Chemical and Materials Engineering

Surface modification of activated carbons for enhanced volatile anaesthetics adsorption

Supervisor

Saeid Baroutian

Faculty of Engineering

Project code: ENG010

Volatile anaesthetics, such as sevoflurane and desflurane, are commonly used for pain management in hospitals. The volatile anaesthetics are minimally metabolised in patient’s lungs, where most of them are scavenged and released unabated to the atmosphere. These agents are potent greenhouse gases. The magnitude of the carbon footprint from the Middlemore Hospital in Auckland, New Zealand alone equates to thousands of tonnes carbon dioxide annually. This is equivalent to the carbon footprint of 500 round-trip flights to London from Auckland.

Adsorptive separation is the most extensively investigated processes. Activated carbons, zeolites and metal-organic frameworks, are promising solid adsorbents that are reported to be able to capture the volatile anaesthetics. Among the adsorbents, activated carbons are the most commonly used. Whilst activated carbons are affordable, widely available in the commercial market, and generally safe to operators, the adsorption is non-specific. For enhanced adsorption of volatile anaesthetics, the surface of activated carbons can be modified to improve both their chemical and physical characteristics.

Project aims: The main objective of this project is to evaluate the effect of various surface modifications on activated carbons to enhance the adsorptivity of volatile anaesthetics.
Requirements: The student would have independent working style and able to work under the lab health and safety regulations. In addition, the student must be able to work in the process and analysis laboratories. The student should be self-motivated and hardworking.

Development of single-host phosphors with broad light emission

Supervisor

Saifang Huang, A/Prof. Peng Cao

Faculty of Engineering

Project code: ENG011

In comparison to the traditional incandescent and fluorescent lighting sources, white LEDs have remarkable advantages that they have much longer lifetime, higher luminous efficiency, and lower energy consumption etc. Phosphors from a single inorganic host (such as a silicate) will be synthesized, then the photoluminescence properties will be assessed.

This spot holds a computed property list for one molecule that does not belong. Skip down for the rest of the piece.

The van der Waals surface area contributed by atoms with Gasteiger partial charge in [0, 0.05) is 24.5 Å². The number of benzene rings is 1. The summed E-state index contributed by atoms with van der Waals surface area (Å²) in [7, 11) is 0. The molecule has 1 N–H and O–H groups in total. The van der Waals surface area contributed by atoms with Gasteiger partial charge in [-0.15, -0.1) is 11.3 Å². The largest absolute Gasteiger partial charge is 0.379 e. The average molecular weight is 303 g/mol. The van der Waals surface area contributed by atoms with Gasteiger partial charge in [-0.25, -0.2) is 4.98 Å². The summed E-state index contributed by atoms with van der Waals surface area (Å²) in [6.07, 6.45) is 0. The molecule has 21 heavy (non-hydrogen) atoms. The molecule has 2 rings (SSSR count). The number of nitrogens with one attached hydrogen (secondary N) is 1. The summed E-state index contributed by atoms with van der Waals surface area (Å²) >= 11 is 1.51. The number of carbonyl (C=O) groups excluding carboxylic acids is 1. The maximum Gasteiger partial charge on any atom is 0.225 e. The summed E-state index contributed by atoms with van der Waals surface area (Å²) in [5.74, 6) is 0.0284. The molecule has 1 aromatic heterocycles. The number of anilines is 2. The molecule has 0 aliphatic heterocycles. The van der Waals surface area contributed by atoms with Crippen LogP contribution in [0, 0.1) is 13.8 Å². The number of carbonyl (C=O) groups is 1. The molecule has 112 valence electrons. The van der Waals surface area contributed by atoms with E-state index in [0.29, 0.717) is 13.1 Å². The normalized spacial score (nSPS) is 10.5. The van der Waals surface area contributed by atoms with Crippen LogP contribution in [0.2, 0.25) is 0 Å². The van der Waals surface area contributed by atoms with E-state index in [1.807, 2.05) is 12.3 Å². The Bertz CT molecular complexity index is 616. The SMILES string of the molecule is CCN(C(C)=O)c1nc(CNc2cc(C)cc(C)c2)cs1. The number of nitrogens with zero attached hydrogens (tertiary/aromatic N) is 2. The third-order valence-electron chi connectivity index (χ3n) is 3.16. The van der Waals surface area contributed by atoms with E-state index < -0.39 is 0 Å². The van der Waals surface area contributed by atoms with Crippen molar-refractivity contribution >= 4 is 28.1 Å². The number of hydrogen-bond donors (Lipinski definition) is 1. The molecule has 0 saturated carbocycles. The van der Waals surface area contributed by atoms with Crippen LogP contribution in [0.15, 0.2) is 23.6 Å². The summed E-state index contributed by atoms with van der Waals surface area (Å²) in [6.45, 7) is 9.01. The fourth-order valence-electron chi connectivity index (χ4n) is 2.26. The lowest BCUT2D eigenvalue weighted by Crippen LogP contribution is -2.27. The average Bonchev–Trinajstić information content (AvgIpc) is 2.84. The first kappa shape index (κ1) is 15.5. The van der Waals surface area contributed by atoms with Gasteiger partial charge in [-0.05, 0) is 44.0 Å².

This project aims to synthesise a phosphor with a full emission wavelength range (upon UV excitation) for white LED application. The student will mainly use XRD technique for phase structure analysis, and a fluorescence spectroscopy for measuring photoluminescence properties.

A student with phase analysis skills or knowledge on X-ray crystallography is desired. A suite of advanced instrument will be used in this research. This is an excellent training opportunity for student’s final year research project.

UV microencapsulation of organic liquids

Supervisor

Mohammed Farid

Faculty of Engineering

Project code: ENG012

Microencapsulation is used to contain materials such as drug, food, and many organic and inorganic products. It is usually done using suspension polymerisation to produce capsules ranging from nano to micron in size. We have already published a number of papers and one patent on the subject, so the student could do some reading to familiarise himself/ herself with the subject.

We have two types of UV reactor to be used in the project and we have all the chemicals needed.

Nanostructured semiconducting oxides and their energy and photonic applications

Supervisor

Professor Wei Gao

Faculty of Engineering

Project code: ENG013

Studies of transition metal semiconducting oxides, including ZnO, TiO2, WO3 and V2O5, in the forms of thin films and/or porous structures, and their properties and applications for solar energy harvest, microwave adsorption, high efficient light emission, and Raman spectroscopy enhancement.

Understanding Effect of Particle Morphology on Packing

Supervisor

Irina Boiarkina

Faculty of Engineering

Project code: ENG014

Bulk density is an important powder property in industry for storage, shipping and final product quality. However, it is not always clear how to achieve the desired bulk density. The aim of this project is to understand the effect of morphology on bulk density of different powders. Light microscopy will be used with image processing to characterise the morphology of different powders and investigate how it affects packing behaviour.